Like it or not, the Democratic presidential primaries are almost upon us. Messages are being tested. Trips to Iowa and New Hampshire are being planned. Somewhere, one supposes, excitement is being felt.
The Center for American Progressin Washington this week, a chance for the faithful to catch a glimpse of potential contenders like Sherrod Brown, Elizabeth Warren and Bill de Blasio. Since there's no clear favorite or frontrunner in the race for the nomination, there's no real reason why any Democrat can't entertain fantasies of dominating Donald Trump on the debate stage in a couple years. They all may have some baggage, but so did Donald Trump, who went from punchline to Republican nominee in a matter of months.
At the start of that primary contest, Trump was underestimated in large part because few understood what Republican voters really wanted or cared about. There was the theory that they wanted the most conservative candidate in the race, meaning Ted Cruz had the edge. Then there was the theory that establishment support would be the deciding factor, meaning Jeb Bush was the guy to beat.
As it turned out, a plurality of Republican voters wanted someone. Trump only won about 45 percent the votes cast in the Republican primaries, which didn't matter in that year's 16-car pileup. The more crowded the race, the fewer votes you need to win it.
Democrats are expected to field a similarly large number of candidates in 2020, which might bode well for Bernie Sanders, who already won about 43 percent of the Democratic vote in 2016. In what we might call the ideological scenario, where enough Democratic voters have moved significantly to the left in recent years and prize progressive authenticity above everything else, Sanders might quickly outflank his opponents and win the nomination. An ideological scenario could also wind up benefitting Elizabeth Warren, an early tribune of post-crash progressivism.
But lets allow that the Democratic electorate,, may be less ideological, or at least policy-driven, than most observers assume. Perhaps, like the GOP's voters last cycle, they're more attracted to a candidate's emotional pull.
Let's call this the personality scenario. Given that Sanders has proven himself to be a compelling figure, he could still win if Democrats are looking need a candidate they can appreciate on a visceral level. But this might also be the scenario in which Joe Biden, who's leading in early polls, triumphs.
The knock on Biden is that he is too moderate and out-of-step with his party, which would doom him in the ideological scenario. With a political career going back nearly half a century, there's no shortage of stances he'll be hard pressed to defend should he run in 2020. He took a leading role in passing the 1994 crime bill the Democrats' activist base despises, for example, as well as the 2005 bankruptcy reform bill that made it harder for consumers to get debt relief.
But Biden's charm and personal history, not to mention his perceived ability to win back the white working class voters that helped give Trump the presidency, are strong advantages. If Democratic Party regulars are a little more ideologically unmoored than some suspect, his inherent likability might be enough to deliver him the nomination, particularly if he remains popular among the black voters that form the core of the Democratic base.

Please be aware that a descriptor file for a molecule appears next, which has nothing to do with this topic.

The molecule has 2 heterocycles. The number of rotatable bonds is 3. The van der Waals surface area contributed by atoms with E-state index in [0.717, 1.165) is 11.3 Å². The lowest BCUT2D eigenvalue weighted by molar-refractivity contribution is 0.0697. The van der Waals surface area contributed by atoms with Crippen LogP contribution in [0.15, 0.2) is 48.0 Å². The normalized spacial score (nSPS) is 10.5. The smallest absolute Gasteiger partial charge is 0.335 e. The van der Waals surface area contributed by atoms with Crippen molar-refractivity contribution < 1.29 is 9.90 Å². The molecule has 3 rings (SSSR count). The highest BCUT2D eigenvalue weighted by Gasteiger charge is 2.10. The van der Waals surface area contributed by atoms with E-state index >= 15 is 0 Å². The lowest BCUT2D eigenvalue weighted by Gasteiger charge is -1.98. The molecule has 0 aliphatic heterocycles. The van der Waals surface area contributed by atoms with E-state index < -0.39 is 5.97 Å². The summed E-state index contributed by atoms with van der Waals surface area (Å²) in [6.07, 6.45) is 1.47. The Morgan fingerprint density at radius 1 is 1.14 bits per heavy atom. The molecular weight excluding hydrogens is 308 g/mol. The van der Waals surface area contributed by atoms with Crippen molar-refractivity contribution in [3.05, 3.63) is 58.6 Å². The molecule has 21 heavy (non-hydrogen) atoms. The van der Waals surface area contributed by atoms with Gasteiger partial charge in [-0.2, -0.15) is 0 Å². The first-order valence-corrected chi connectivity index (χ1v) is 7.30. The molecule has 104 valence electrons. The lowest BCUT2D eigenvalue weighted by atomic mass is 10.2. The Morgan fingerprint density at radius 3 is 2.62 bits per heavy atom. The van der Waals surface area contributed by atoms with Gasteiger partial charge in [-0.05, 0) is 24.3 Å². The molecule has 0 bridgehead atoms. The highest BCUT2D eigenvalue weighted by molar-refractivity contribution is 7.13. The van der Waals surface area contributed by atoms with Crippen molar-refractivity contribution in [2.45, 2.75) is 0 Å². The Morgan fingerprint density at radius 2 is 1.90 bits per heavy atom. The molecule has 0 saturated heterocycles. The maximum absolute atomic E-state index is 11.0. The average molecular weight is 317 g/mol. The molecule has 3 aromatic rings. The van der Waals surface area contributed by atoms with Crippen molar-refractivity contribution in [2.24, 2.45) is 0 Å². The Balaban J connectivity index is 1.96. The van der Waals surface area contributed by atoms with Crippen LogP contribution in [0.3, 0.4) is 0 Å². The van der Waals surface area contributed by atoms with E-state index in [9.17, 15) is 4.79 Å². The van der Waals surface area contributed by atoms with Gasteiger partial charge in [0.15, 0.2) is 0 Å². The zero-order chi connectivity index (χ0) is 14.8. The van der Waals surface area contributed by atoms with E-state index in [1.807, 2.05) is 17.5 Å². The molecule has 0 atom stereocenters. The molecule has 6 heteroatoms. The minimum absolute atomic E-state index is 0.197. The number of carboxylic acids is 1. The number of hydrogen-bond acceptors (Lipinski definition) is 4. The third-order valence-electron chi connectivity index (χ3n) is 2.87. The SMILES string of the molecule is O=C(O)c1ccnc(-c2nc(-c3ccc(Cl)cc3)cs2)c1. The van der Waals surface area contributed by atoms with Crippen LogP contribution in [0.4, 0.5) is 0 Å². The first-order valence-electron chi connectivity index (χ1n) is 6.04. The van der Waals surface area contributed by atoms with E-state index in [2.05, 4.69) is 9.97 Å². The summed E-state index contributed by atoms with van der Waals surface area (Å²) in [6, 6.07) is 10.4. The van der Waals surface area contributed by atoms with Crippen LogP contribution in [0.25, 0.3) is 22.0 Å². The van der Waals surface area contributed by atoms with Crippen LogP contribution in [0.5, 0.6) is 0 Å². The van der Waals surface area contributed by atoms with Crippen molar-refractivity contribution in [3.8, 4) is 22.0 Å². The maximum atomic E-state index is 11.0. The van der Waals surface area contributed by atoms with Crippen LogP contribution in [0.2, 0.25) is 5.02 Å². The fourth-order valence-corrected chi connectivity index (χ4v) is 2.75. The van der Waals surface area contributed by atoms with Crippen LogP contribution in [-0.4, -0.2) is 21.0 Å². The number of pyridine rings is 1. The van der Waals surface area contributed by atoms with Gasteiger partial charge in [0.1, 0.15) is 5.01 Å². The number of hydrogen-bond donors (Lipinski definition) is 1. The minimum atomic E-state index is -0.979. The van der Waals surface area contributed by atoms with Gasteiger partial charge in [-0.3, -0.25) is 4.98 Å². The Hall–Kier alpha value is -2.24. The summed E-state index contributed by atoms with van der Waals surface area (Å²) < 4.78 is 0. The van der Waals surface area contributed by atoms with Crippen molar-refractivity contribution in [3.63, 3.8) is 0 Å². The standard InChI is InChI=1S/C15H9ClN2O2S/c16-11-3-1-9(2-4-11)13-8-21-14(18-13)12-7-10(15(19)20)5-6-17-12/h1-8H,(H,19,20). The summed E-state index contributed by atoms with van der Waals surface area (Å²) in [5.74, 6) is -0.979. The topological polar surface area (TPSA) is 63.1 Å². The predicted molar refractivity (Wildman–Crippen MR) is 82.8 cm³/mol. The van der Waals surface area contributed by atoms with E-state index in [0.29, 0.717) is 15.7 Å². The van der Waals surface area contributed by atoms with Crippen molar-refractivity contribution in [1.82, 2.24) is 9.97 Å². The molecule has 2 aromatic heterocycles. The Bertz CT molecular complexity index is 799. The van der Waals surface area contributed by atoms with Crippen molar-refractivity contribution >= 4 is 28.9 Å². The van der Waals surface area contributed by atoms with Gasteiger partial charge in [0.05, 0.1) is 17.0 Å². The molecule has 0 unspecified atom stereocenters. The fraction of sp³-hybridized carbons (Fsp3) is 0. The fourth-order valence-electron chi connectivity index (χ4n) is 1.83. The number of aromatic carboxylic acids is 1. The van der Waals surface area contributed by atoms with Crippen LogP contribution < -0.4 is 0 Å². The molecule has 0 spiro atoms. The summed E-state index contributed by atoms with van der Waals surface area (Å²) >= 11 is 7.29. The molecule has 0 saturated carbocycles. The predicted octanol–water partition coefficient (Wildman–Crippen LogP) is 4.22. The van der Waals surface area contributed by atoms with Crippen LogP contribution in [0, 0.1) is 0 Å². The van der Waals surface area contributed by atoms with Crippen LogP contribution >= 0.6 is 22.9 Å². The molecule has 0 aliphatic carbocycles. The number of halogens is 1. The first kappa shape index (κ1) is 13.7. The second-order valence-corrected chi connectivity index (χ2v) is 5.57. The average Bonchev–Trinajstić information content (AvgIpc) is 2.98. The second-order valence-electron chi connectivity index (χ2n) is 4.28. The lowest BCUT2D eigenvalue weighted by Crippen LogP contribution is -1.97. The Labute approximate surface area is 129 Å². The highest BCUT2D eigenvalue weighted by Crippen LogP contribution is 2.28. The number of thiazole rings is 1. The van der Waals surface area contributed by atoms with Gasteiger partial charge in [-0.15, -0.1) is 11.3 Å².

That brings us to the identity scenario, or whether Democratic voters in 2020 are really going to be in the mood to nominate a white guy. When Democrats win, it's usually because of high turnout among women and people of color. So why shouldn't female and minority Democratic voters want to nominate someone who looks more like them?
There's an argument to be made that, given the country's demographic realities, the next Democratic presidential nominee should not be a white male candidate. As it happens, in 2020, Democratic voters should have no shortage of women and minority candidates to choose from, such as Sens. Elizabeth Warren, Cory Booker, Kamala Harris, Kirsten Gillibrand or Amy Klobuchar. All have their faults and merits, and any one of them could conceivably be the nominee in 2020 – particularly if Democratic primary voters demand diversity at the top of their ticket.
Or perhaps Democrats will sense that none of the biggest names in their party is the ideal candidate to take on an anomaly like Trump. This would be the outsider scenario, in which the party passes over their big-name governors and senators for someone like, the mayor of New Orleans, or Los Angeles Mayor .
Both start off as virtual unknowns on the national stage, and while it's unlikely either would become the nominee, there's a chance one or the other could pull off the dark-horse upset. This scenario becomes more plausible if you imagine the higher-profile candidates tearing each other to pieces in the early states, perhaps allowing for an alternative to emerge later on as a consensus candidate.
This all just serves to underscore how wide open the race for the Democratic nomination is at this early date. This is not 2016 -- when Hillary Clinton's nomination had mostly seemed inevitable for years. Now, we don't know what the Democratic Party is, and we really don't know what it wants to be. Whom it chooses to be its nominee in 2020 will give us some clues, but predicting who that nominee will be at this moment is a fool's errand.